Asbestos exposure attorneys at Pintas & Mullins Law Firm warn residents of the East Coast that soils may be contaminated with an array of toxins from the massive hurricane this spring. Experts assert that soil tests show high levels of hazardous materials, such as asbestos, lead, and arsenic.
This type of environmental contamination after natural disasters is not uncommon – the recent tornadoes sweeping through Oklahoma, for example, are posing significant risks to residents living in the plains. While wind and water damage compromises homes, schools, and commercial buildings, the risk of asbestos being damaged in those buildings and spreading to surrounding areas is heightened.
An array of construction materials contain asbestos, especially if they were implemented before 1979, the year asbestos was officially recognized by the American government as a carcinogen. Among the materials that frequently used asbestos include roofing and tiling, piping, insulation, and fire-proof materials. In fact, roofing accounts for more than 40% of all asbestos consumption in the country.
According to the EPA, there are about 35 million homes, schools and business in the United States that still contain significant amounts of asbestos – many of these are in the Northeast, where many buildings are older and therefore more likely to contain hazardous materials.
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When citizens are finally able to return to their homes and businesses after a natural disaster, the EPA advises that they take the following protections, which can be found here. The agency also notes that individuals should be extremely cautious when disturbing building materials left behind. If asbestos is disturbed from its original form (if it is considered “friable,” meaning the fibers can become airborne and inhaled), it poses immense risk to whoever can breathe it in.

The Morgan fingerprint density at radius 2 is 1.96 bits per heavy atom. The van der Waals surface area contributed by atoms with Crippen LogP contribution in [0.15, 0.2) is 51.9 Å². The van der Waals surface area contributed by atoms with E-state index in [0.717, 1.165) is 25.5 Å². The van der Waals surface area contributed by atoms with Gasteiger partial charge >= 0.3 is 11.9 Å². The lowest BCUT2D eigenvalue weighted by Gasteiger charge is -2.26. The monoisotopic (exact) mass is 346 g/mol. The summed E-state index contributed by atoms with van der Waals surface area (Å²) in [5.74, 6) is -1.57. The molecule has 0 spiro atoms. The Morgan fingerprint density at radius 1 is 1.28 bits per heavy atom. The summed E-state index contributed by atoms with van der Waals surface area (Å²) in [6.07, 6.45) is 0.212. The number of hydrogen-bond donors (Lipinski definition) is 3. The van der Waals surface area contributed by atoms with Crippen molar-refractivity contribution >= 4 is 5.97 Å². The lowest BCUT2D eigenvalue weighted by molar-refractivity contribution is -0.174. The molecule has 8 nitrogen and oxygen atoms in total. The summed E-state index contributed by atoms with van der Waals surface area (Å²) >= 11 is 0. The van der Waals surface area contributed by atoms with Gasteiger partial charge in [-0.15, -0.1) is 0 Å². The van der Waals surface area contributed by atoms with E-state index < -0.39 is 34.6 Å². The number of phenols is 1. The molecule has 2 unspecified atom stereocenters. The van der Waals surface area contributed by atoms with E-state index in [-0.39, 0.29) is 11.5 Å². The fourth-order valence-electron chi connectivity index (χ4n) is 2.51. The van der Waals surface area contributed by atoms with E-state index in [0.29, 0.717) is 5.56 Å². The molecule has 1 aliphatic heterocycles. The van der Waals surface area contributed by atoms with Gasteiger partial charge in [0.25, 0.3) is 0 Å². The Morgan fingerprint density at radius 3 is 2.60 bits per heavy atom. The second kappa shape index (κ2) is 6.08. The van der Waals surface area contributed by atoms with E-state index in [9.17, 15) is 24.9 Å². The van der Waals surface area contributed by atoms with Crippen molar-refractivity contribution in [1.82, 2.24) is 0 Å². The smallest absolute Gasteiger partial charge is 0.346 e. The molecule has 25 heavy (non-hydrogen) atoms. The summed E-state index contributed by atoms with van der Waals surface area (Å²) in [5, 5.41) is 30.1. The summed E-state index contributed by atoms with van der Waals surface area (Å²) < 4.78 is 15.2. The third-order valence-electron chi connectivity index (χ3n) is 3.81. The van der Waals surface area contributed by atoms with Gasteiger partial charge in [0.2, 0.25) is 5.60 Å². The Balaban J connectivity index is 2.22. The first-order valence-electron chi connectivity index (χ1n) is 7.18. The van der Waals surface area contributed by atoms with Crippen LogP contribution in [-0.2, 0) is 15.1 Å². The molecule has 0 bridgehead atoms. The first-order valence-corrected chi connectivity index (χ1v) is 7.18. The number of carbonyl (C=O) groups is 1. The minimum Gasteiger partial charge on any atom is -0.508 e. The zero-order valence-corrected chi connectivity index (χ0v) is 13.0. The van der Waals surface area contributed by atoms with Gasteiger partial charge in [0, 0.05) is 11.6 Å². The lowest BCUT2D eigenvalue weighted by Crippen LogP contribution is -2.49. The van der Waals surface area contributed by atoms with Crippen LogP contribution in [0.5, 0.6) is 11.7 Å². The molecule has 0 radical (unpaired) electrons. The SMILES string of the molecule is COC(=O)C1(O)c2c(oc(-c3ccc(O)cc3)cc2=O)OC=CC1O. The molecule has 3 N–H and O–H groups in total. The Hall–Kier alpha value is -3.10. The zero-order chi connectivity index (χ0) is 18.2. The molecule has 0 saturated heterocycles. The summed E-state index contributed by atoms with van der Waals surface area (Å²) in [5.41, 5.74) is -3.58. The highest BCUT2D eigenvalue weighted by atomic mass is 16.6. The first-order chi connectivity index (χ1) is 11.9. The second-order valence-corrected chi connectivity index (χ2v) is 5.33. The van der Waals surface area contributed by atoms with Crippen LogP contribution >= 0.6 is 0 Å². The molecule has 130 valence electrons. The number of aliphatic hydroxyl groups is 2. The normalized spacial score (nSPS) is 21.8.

Asbestos is such a hot-button topic throughout the world because of its insidious properties. Once inhaled, the fibers lodge themselves in the lungs, where they remain for the rest of your life. Some people may never experience symptoms of this lodgment; others will die from it. About 3,000 Americans die every year from the cancer that is almost exclusively caused by asbestos exposure: mesothelioma.
News 12 New Jersey recently published a story highlighting residents’ concerns about the toxic waste now contaminating their land. Hurricane Sandy brought with her not only crippling winds and rain, but flooding as well. In those flood waters there was a long list of chemicals that are now settling into the New Jersey landscape, everything from oil to sewage to asbestos. The water eventually receded, but the waste remained, and now New Jersey residents are concerned about their children who play in the grass, and adults who love to garden.
One woman, Regina Coyle, is worried the lead and asbestos will enter the environment’s food chain. RTK, an environmental testing company, has been testing the ground around New Jersey and recently agreed to test Coyle’s yard soil so she could have peace of mind.
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According to the nonprofit environmental group Climate Central, Sandy spread more than 5 billion gallons of sewage in New Jersey (enough to fill more than 250,000 pools). RTK states that its soil test found Sandy to cause levels of some toxic materials to be as high as triple what regulations say would be acceptable.
Health officials recommend that homeowners who plant herbs or vegetables to use raised containers and store-bought soil to protect themselves.
If you or a loved one was diagnosed with an asbestos-related illness, such as mesothelioma, asbestosis, or lung cancer, you have important legal rights, and may be entitled to compensation. Contact a skilled attorney as soon as possible for a free legal consultation.